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NimbleTV Takes Video Subscriptions Over the Top

A startup called NimbleTV is testing in New York City a video streaming and network DVR service that aims to help pay-TV operators extend video subscription packages to just about any broadband-connected device. (See NimbleTV Shoots For TV Everywhere.)

And rather than competing directly with traditional pay-TV operators (what it calls Multichannel Video Programming Distributors, or MVPDs), Nimble TV wants to partner with them. It will act as a go-between for the MVPDs and customers, providing them streaming access to live TV programming that can be obtained from anywhere for an additional monthly fee.

NimbleTV will offer more details about pricing this summer, but The New York Times says it will be in the range of $20 per month. "Customers make payments directly to their providers, with NimbleTV acting as a payment service," NimbleTV explains in Monday's announcement.

NimbleTV says it's paying programmers for those streaming rights, a model that contrasts with that of Aereo Inc. , which is obtaining digital TV broadcast signals over-the-air and then streaming them to customers via broadband. (See Diller's Aereo Under Legal Attack and Aereo Strikes Back.)

The startup is currently in beta in New York City and is hosting 26 channels, including local broadcast channels, according to BTIG Research analyst Richard Greenfield, who's had a chance to test-drive the company's platform. NimbleTV has yet to announce any MVPD partners, but Greenfield notes that the TV lineup he tried out corresponds closely with that of Dish Network LLC (Nasdaq: DISH). [Ed. note: Dish's technology spinoff, EchoStar Corp. LLC (Nasdaq: SATS), happens to be developing a virtual MSO service that leans on adaptive bit rate streaming technology it acquired from Move Networks.] (See EchoStar Readies Over-the-Top Video Play.)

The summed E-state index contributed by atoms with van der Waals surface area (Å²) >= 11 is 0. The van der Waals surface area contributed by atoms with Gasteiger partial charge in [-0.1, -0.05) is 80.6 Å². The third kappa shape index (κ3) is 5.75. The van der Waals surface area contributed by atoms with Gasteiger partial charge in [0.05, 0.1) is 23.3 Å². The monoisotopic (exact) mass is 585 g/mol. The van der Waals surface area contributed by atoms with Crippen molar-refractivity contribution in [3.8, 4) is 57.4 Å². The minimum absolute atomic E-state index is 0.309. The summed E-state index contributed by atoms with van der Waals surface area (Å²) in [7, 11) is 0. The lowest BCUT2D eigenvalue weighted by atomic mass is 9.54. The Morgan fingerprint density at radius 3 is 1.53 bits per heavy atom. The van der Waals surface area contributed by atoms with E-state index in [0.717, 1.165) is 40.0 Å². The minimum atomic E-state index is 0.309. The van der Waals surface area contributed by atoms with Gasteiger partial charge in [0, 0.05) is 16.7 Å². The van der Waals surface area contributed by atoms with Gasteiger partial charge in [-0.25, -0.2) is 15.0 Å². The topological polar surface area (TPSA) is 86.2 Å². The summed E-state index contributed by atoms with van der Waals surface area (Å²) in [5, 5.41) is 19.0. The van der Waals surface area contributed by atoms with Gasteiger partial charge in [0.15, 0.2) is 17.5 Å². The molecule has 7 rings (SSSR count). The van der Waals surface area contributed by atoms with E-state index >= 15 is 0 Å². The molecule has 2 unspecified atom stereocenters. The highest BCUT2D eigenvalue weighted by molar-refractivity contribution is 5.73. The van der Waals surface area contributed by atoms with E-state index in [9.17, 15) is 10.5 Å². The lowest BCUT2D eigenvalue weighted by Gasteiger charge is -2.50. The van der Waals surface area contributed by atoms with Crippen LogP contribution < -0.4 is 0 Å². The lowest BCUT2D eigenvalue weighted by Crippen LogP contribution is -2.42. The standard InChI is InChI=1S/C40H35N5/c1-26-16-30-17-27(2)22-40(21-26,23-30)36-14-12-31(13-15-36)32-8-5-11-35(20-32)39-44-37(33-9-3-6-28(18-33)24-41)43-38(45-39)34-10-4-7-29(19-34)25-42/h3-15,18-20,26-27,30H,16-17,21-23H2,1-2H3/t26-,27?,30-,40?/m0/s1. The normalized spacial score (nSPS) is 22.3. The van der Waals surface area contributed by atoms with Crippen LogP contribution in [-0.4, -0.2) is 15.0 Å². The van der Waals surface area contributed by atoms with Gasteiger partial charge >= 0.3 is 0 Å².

NimbleTV is not saying much about its technical approach yet, but Greenfield notes that the company "provisions a set-top box for the consumer in their facilities," inserts its own user interface, and then streams that content directly to the customer. The analyst adds that NimbleTV, akin to a Slingbox, limits users to one stream at a time.

Why this matters
MSOs have been slow to deliver a true TV Everywhere experience as they hammer out new deals with programmers that will let them distribute programming to customers outside the home. NimbleTV will try to lower that barrier for them by securing those rights and backing it up with a cloud-based delivery platform.

But NimbleTV will need pay-TV service providers and programmers to play ball. It hasn't announced any MVPD partners, and it's expected that several major MSOs will try to achieve its primary goals (TV Everywhere rights and a network DVR service) in-house. NimbleTV's beta lineup is also nowhere near the size of a typical pay-TV provider's live TV offering, indicating that the startup still has a ways to go on the negotiation front.

For more

— Jeff Baumgartner, Site Editor, Light Reading Cable

Jeff Baumgartner 12/5/2012 | 5:35:32 PM
re: NimbleTV Takes Video Subscriptions Over the Top

So, is NimbleTV's approach legal?  We're trying to get together with the company to get a better sense on how they are actually doing this and why they think they can pull off what the pay-TV providers have had trouble with on their  own -- that is, negotiate and sell TV Everywhere access rights.


Greenfield thinks it's all on the up-and-up from a legal perspecti ve, writing that the company's approach should qualify as a "private performance" and be under the same kind of protection that so far has allowed a device like the Slingbox avoid any lawsuits.


And he thinks NimbleTV will avoid legal spats because everyone in the chain is getting paid. "With MVPDs, broadcasters and cable networks ALL being paid, it is difficult to  imagine who would actually sue NimbleTV."